Lucy had been planting the seeds slowly over the course of a few months, leaving brochures and pamphlets in the dining room, or sneaking them onto the tea trolley headed to his office. She'd casually mentioned how her private studies seemed inadequate and dropped hints about the importance of socialization – all to get him to take a closer look at Fairy Tail Academy.

Regardless of how standoffish he could be, Jude Heartfilia was very overprotective of his only daughter – seldom allowing her off the konzern grounds in fear of her getting injured. Therefore, convincing him to send her to a boarding school in the next province over seemed like an ill-conceived pipe-dream at best.

Instead, he was convinced, and for far more sentimental reasons than his daughter had considered possible. For all her pitches of practicality, it was the fact that it was her mother's alma mater that sealed her fate.

"Layla would have wanted you to go." He'd told her, his voice gruff as he stood by the windows of the library – surveying the fields. He hadn't looked at her when he'd summoned her, but she had sensed the undercurrent of emotion lacing his tone.

Her own throat had tightened, grateful despite everything – despite his coolness.

She'd gone straight to her room to tell her mother, repeating the tale excitedly to her soulmate later that night.

He hadn't appeared to have heard her words, but he'd sensed the exhilaration brimming in her veins – and that night he'd led her somewhere new.

He'd brought her to the shoreline of a massive lake where they'd splashed around to their heart's content. They'd raced across the waves until she felt exhaustion heavy in her limbs despite dreaming, laughing as she'd waded to the sand.

The boy had trailed after her, stopping a foot away. His hands had gestured fervently in what she assumed was an illustration of some story or another. He did that often, always spirited and wild. He had still been opaque, but the lines of him were sharper, crisper – as if she were seeing him in the dark rather than just his shadow. She'd glanced up at him, for he was now several inches taller than her, and shaken her head at how animated he was.

Content, she'd glanced around her at the beautiful landscape – this safe harbor he had shared with her.

She had turned towards him then, shoulders thrown back as she'd marched up to him intently. Biting her lip, she'd flicked his nose to get his attention, interrupting what ever tale he had been weaving. He'd recoiled, batting at her hands as she'd giggled.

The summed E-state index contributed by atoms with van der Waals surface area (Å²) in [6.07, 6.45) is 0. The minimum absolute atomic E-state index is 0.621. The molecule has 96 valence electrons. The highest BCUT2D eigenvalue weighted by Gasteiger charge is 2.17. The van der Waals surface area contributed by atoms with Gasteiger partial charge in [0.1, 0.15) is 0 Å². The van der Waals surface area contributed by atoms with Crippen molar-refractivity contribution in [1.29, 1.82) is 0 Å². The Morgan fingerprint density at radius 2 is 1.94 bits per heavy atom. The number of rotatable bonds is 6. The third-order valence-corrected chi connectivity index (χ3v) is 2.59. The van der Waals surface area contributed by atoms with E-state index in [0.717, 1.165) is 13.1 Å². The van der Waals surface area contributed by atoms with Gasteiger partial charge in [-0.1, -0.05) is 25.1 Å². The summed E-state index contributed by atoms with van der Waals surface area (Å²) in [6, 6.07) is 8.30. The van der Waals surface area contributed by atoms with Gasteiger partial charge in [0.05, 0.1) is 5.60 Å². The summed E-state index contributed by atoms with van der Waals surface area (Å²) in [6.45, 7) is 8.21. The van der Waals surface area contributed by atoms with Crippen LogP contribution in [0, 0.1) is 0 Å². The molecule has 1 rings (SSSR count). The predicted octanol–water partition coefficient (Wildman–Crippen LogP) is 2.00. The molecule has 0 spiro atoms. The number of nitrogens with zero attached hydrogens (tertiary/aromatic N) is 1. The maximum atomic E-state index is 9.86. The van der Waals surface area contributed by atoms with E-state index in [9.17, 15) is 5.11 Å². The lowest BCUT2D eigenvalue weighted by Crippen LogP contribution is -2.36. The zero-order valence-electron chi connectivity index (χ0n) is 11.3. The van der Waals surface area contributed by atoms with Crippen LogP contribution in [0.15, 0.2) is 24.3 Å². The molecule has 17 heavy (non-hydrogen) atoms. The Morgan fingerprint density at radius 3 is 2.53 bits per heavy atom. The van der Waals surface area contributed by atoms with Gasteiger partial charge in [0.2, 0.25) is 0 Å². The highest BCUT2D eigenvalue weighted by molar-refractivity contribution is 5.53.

"Just you wait soulmate, I'm leaving for Magnolia next week and then I'll have all sorts of cool places to show you too!" She'd declared, reaching for his hands to twirl them in place.

To her delight, he didn't pull away, simply twisting them in faster circles – spinning her out and back into him before dragging her into the water once more, toppling them over into the surf.

Squealing, she'd brushed her soaking locks away from her face as she swatted at him playfully – eyes glittering as she took in the faint outline of a smile plastered across his shaded features. Oh, she just couldn't wait to see his reaction when she brought him somewhere new and exciting for the first time.

Little did she know that it would surprise her too.

2nd July, X784

Lucy had always been obsessed with soulmates. Though her father wouldn't speak a word of it, she remembered the stories her mother had told her clearly. She'd spent her adolescence collecting information on the phenomenon, filling her bookshelves with research texts and biographies of famous couples.

She dreamed of one day finding her own wayward partner wherever he was in the wide world, reminding herself to be patient.

Sadly, patience was not one of her virtues.

It was unusual for a person to have a soulmate, the condition occurring in only a sliver of the population. Many dismissed the concept entirely, presenting evidence to the contrary – making it out to be little more than a spark of natural chemistry.

Still, she had faith. The few records she had found were undeniable, too like her own to be a coincidence. She just knew there must something that drew bonded pairs together, their other halves becoming clearer the closer they came to meeting – their subconscious scattering clues in their dreams like breadcrumbs.

Like it had been for her parents.